Course design expert says architects are making same huge mistake too often

Robert Trent Jones Golf Trail

Robert Trent Jones Jr believes tree removal is overdone in golf course architecture.

Jones feels the removal of trees has its place in golf but should mainly be utilised on links courses.

He feels that tree removal can be used as an easy way to solve certain issues.

“When it comes to clear-cutting trees for views, it can be overdone. Superintendents have rightly been concerned about too much shade on the grass that they’re trying to maintain, and they also don’t like roots that stick up and compete for water,” Jones told Golf Digest.

“These are legitimate points, and they’ve gained a louder voice with the greens committees overseeing renovations. My concern is that too often the tree removal seems to be all or nothing. It’s kind of like our politics.

“It’s better if it’s done on a case-by-case basis, but it’s currently in fashion. What usually happens in fashion is that the pendulum is always swinging, and it can swing too far. I believe in the “golden mean” of the Greeks, to find a happy medium.

“It shouldn’t be a one-size-fits-all approach to the presence of trees on golf courses. We live in a big country with a lot of different environments—we’re not all one thing, so these dialogues should be taking place independently.

“If the course is in the Northeast or the South, or in parts of California where I live, it’s likely that trees are going to be native to the environment in some form and continually regenerating—that’s what nature does. On a links course there shouldn’t be any trees because they’re typically not indigenous to those types of coastal and estuary environments. They can block the wind and negate the need to play the ball along the ground, which would lessen the interest of those courses.

“We built Chambers Bay on an old mining site but constructed it to look and play like an Irish links, and there’s just one single tree on the course.

“Most courses would do well to look whether the trees are indigenous and part of the ecological place where they’re located.

“When golf-course communities were being developed, primarily in the Sun Belt, the courses served as the central parks of this suburbanization, the community green spaces. Trees had a positive impact in an environmental and societal sense, even for non-golfers.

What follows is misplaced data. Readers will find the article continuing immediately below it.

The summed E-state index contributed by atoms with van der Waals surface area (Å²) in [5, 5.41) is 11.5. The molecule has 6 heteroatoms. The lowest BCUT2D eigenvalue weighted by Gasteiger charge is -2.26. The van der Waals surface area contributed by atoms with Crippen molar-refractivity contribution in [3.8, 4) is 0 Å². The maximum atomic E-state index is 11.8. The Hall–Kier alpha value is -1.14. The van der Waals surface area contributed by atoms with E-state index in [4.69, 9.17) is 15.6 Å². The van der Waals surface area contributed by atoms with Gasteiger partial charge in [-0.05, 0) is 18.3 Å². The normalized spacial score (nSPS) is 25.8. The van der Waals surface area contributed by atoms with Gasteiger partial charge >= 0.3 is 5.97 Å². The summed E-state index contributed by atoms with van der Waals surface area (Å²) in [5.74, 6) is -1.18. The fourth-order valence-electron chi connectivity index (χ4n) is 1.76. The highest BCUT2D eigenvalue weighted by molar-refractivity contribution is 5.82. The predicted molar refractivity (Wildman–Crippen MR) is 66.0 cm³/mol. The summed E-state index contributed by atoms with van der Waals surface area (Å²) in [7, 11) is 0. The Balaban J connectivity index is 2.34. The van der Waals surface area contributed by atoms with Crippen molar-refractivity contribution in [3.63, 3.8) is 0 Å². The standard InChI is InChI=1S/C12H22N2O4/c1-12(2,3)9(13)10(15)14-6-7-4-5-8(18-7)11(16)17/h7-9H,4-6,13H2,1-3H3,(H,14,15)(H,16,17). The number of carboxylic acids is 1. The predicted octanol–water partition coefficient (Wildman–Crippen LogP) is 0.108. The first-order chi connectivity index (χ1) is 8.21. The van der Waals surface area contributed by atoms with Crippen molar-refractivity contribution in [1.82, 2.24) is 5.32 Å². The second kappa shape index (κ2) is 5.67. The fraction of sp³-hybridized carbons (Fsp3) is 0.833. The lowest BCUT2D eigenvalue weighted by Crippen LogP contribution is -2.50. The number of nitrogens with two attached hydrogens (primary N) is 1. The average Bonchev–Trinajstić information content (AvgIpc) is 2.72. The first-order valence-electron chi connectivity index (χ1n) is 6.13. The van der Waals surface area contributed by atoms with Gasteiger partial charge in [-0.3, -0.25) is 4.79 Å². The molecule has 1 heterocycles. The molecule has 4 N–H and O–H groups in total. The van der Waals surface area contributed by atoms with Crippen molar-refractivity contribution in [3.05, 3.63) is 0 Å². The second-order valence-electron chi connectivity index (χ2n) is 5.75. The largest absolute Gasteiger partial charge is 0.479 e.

“Now, some of the trees that were planted on courses over the years shouldn’t have been because they weren’t the right kind of trees. The tree planting that was done at, let’s say, Oakmont in the 1960—which my father participated in mildly—had the effect of taking away some of the harshness and struggle of those big greens and contours and even the bunkers. The removal of all those trees in the past 30 years returned it to what (founder H.C.) Fownes wanted.

“But trees can be useful shields. You want to ask, ‘What do you see when you remove the trees?’ If it’s a garbage dump that’s probably a mistake. Conversely, if it’s a beautiful mountain in the distance, that might be a good thing.

“Many of those trees at Oakmont were planted to shield the course when the Pennsylvania Turnpike was constructed, and removing the trees from that area of the course means you’re much more aware of the traffic noise below and even the exhaust from the vehicles.

“For an architect, trees can function like an instrument. They’re vertical hazards along with our other elements of defense: length, width, bunkers, ponds or creeks, the inviable hazard of the wind, the targets of the greens and the contours of those within. You work with those like a composer does music to create 18 different holes while trying not to repeat yourself.

“I don’t believe golf courses should be made to be hard or easy—they should be made to make beautiful music that you want to come back to, and removing any of those elements, including trees, limits the range of music you can make.”